College of Forest Resources and Environmental Science
It is widely accepted that predators disproportionately prey on individuals that are old, weak, diseased or injured. By selectively removing individuals with diseases, predators may play an important role in regulating the overall health of prey populations. However, that idea is seldom tested empirically. Here we assess the extent that wolves (Canis lupus) select adult moose (Alces alces) in Isle Royale National Park on the basis of age-class and osteoarthritis, a chronic, non-communicable disease. We also assess how temporal variation in kill rates (on moose by wolves) were associated with the subsequent incidence of osteoarthritis in the moose population over a 33-year period (1975–2007). Wolves showed strong selection for senescent moose and tended to avoid prime-aged adults. However, the presence of severe osteoarthritis, but not mild or moderate osteoarthritis, appeared to increase the vulnerability of prime-aged moose to predation. There was weak evidence to suggest that senescent moose with osteoarthritis maybe more vulnerable to wolves, compared to senescent moose without the disease. The incidence of osteoarthritis declined following years with higher kill rates–which is plausibly due to the selective removal of individuals with osteoarthritis. Together those results suggest that selective predation plays an important role in regulating the health of prey populations. Additionally, because osteoarthritis is influenced by genetic factors, these results highlight how wolf predation may act as a selective force against genes associated with developing severe osteoarthritis as a prime-aged adult. Our findings highlight one benefits of allowing predators to naturally regulate prey populations. The evidence we present for predation’s influence on the health of prey populations is also relevant for policy-related arguments about refraining from intensively hunting wolf populations.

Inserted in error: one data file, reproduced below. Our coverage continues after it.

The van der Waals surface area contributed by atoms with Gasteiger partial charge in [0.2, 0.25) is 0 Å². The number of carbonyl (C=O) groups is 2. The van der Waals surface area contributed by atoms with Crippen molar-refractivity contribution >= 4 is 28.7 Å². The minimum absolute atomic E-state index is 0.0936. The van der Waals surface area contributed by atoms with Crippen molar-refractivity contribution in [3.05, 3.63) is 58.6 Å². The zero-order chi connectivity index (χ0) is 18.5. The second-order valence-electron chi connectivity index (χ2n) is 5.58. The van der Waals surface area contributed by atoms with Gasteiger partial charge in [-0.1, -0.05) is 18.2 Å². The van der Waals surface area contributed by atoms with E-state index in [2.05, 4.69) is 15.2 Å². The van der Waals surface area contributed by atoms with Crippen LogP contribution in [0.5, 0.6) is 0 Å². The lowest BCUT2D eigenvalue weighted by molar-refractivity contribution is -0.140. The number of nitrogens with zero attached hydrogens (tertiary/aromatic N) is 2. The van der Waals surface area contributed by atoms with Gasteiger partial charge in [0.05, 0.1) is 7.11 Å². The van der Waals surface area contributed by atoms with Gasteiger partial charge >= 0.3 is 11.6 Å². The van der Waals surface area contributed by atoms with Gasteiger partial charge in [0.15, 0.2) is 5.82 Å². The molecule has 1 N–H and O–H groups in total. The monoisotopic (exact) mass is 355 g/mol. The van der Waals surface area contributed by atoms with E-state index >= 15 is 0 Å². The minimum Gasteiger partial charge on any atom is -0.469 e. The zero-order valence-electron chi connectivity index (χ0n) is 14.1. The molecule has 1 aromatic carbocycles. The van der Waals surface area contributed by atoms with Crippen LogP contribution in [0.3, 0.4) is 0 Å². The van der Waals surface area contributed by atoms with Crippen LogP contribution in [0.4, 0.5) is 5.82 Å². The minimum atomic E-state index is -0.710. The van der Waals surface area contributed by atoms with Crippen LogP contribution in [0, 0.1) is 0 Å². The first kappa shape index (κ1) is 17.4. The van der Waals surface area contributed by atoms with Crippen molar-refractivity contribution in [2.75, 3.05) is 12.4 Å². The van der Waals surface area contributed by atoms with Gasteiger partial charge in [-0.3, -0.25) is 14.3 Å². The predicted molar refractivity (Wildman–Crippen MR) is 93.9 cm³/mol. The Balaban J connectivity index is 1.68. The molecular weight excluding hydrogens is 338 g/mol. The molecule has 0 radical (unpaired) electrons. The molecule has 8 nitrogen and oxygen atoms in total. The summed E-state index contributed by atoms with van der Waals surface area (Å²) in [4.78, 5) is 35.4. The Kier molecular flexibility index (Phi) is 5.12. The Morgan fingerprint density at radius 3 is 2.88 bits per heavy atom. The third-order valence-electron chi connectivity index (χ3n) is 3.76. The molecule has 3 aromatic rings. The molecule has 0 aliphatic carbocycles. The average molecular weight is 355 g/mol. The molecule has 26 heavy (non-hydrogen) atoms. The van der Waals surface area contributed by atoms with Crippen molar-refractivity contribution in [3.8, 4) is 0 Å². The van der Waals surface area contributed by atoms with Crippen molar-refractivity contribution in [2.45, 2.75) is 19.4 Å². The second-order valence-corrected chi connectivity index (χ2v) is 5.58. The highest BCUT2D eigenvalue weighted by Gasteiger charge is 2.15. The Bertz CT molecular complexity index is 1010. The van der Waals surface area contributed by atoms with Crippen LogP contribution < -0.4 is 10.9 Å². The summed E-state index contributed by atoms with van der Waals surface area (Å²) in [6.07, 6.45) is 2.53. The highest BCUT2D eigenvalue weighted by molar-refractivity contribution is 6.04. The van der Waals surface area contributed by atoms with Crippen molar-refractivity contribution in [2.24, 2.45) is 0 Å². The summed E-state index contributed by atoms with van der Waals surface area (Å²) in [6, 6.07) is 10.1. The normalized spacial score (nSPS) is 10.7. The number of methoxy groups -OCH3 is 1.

Frontiers in Ecology and Evolution
Vucetich, J. A.,
Peterson, R. O.
The Role of Wolves in Regulating a Chronic Non-communicable Disease, Osteoarthritis, in Prey Populations.
Frontiers in Ecology and Evolution,
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